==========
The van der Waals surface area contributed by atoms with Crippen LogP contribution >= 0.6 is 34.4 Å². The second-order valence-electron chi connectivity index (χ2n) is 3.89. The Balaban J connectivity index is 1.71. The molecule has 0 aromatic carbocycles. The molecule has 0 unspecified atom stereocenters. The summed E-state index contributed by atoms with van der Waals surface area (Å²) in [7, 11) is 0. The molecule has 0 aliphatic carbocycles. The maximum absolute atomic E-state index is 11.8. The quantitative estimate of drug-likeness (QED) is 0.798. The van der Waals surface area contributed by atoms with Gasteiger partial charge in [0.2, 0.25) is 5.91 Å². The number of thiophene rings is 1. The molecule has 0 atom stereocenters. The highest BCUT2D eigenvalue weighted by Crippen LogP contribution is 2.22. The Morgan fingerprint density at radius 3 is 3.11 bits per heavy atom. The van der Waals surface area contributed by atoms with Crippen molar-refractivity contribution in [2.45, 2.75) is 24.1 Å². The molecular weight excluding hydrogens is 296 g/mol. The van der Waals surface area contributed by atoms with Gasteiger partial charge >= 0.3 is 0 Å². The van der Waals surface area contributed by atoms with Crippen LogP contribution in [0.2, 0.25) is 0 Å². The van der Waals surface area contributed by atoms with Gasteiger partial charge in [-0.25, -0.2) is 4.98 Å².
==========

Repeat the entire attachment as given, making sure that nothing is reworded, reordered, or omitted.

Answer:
The van der Waals surface area contributed by atoms with Crippen LogP contribution >= 0.6 is 34.4 Å². The second-order valence-electron chi connectivity index (χ2n) is 3.89. The Balaban J connectivity index is 1.71. The molecule has 0 aromatic carbocycles. The molecule has 0 unspecified atom stereocenters. The summed E-state index contributed by atoms with van der Waals surface area (Å²) in [7, 11) is 0. The molecule has 0 aliphatic carbocycles. The maximum absolute atomic E-state index is 11.8. The quantitative estimate of drug-likeness (QED) is 0.798. The van der Waals surface area contributed by atoms with Gasteiger partial charge in [0.2, 0.25) is 5.91 Å². The number of thiophene rings is 1. The molecule has 0 atom stereocenters. The highest BCUT2D eigenvalue weighted by Crippen LogP contribution is 2.22. The Morgan fingerprint density at radius 3 is 3.11 bits per heavy atom. The van der Waals surface area contributed by atoms with Crippen molar-refractivity contribution in [2.45, 2.75) is 24.1 Å². The molecular weight excluding hydrogens is 296 g/mol. The van der Waals surface area contributed by atoms with Gasteiger partial charge >= 0.3 is 0 Å². The van der Waals surface area contributed by atoms with Crippen LogP contribution in [0.2, 0.25) is 0 Å². The van der Waals surface area contributed by atoms with Gasteiger partial charge in [-0.25, -0.2) is 4.98 Å².